Bernie Worrell: Retrospectives

Published in the December 2015 issue of What’s Up! Magazine

At 71, and now living in Whatcom County, the keyboard wizard and Rock & Roll Hall of Fame inductee is exploring new musical opportunities, and raising funds for a new album. 

by Brent Cole

This fall, one of the most brilliant keyboardists on the planet, one that helped changed funk in the 70s and New Wave in the 80s, made his home in Whatcom County. Bernie Worrell, who played in Parliament Funkadelic and later was an unofficial fifth member of The Talking Heads, has moved out to the county. Now at age 71, he is excited to explore musical opportunities in the Northwest and beyond, and play more music.

Worrell is a rare artist – a true prodigy with perfect pitch. Even from his early childhood in New Jersey, it was clear music was in his blood. He began taking classical piano lessons at three years old and had written a concerto by the age of eight. As it was noted in his documentary, “Stranger: Bernie Worrell on Earth,” that’s along the lines of Beethoven. He went on to study at Juilliard and the New England Conservatory of Music.

In college, Worrell briefly played in Chubby and the Turnpikes (later Tavares) with Joey Kramer, who left the band to form Aerosmith. He soon met George Clinton, who at that time was the leader of The Parliaments. In time, Worrell, Clinton, and the band moved to Detroit, where they revolutionized funk under the moniker Parliament-Funkadelic (though they toured as P-FUNK).

After a decade of cosmic funk including several offshoot bands, the collective broke up. From there, Worrell went on to play with The Talking Heads (check out the Stop Making Sense documentary, he’s on the keys), The Golden Palaminos, Praxis (with a young Buckethead, Bill Laswell and Brain from Primus), Colonel Claypool’s Bucket of Bernie Brains (same lineup as Praxis, but with Les Claypool instead of Laswell) as well as most recently, his own project, the Bernie Worrell Orchestra and several other solo efforts.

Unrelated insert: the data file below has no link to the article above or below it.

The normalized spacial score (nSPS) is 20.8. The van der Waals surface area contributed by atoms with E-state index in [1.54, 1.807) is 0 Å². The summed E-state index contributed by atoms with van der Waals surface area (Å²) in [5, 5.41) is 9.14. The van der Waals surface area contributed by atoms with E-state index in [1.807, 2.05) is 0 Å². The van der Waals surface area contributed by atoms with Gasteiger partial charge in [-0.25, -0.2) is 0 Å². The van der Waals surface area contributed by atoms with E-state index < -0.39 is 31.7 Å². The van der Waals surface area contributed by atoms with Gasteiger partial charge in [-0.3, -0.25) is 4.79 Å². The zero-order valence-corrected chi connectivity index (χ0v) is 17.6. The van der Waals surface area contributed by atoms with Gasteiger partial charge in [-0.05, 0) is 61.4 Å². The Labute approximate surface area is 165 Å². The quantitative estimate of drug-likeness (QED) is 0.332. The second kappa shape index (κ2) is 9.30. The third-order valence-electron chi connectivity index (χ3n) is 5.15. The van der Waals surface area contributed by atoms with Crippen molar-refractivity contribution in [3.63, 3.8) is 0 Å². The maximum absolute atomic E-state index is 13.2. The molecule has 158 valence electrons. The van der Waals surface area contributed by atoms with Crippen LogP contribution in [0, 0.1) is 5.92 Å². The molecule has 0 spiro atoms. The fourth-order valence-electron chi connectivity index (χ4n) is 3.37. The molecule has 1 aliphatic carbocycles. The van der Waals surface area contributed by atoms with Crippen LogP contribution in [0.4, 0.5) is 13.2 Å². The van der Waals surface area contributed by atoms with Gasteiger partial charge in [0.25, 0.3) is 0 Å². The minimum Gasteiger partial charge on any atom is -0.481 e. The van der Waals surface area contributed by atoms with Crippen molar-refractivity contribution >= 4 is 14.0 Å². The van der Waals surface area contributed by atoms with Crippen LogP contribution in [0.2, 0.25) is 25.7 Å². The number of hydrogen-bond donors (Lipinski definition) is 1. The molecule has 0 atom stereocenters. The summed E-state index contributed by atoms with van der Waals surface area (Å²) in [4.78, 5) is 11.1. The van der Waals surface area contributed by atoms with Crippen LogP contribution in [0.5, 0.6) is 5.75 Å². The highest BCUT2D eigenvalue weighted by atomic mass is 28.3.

In 1997, Worrell, along with the other 16 members of Parliament-Funkadelic, were inducted into the Rock ‘n’ Roll Hall of Fame in Cleveland.

All through his many musical lives, Bernie has pushed the envelope with the sounds, notes and textures he creates on keys – writing, creating and arranging music in his head.

Now that Worrell is settled in on the West Coast, he’s looking forward to what opportunities may arise. Last month, Bernie was part of a 30-piece orchestra that paid tribute to Dr Dre at the Holiday Bowl (ironically, it was Dr. Dre who sampled heavily from Parliaments’ catalog, especially on his first album, The Chronic) and next month he will potentially be playing with Tom Jones on a late night television show. Khu.eek, his project with Stanton Moore, Preston Singletary, Robert Lundgate, and Skerik, among others, will be releasing a double album in February. In addition, Worrell is currently raising funds to release an album of Parliament songs. The album, which is being recorded at the beginning of December in Bill Laswell’s studio back east, has Bernie playing all the instruments and sounds of Parliament songs with a live drummer.

But Bernie, ever the working musician, is looking forward to more opportunities in the Northwest region, including speaking at schools and exploring new bands. Last year Rolling Stone reported a new project with Bernie, Mike Watt (ex-Minutemen), Theresa Wayman (Warpaint) and Evan Taylor, though details are still being sorted out.

While Worrell still has the talent to play anything he hears and has music constantly playing in his mind, he is now contending with the realities of getting older. He battles arthritis and natural memory loss, though the latter is compensated by his ability to write and arrange songs as he goes.

More than anything, as Worrell heads into the twilight of his career, beyond his needs as a working musician, he wants to enjoy his work. A man of few words, he said with a smile, “I just want to have fun.”

MORE DETAILS: For more information about Bernie Worrell, follow his Facebook page or visit his website at To donate, or for more details about his fundraising campaign for a new album, check out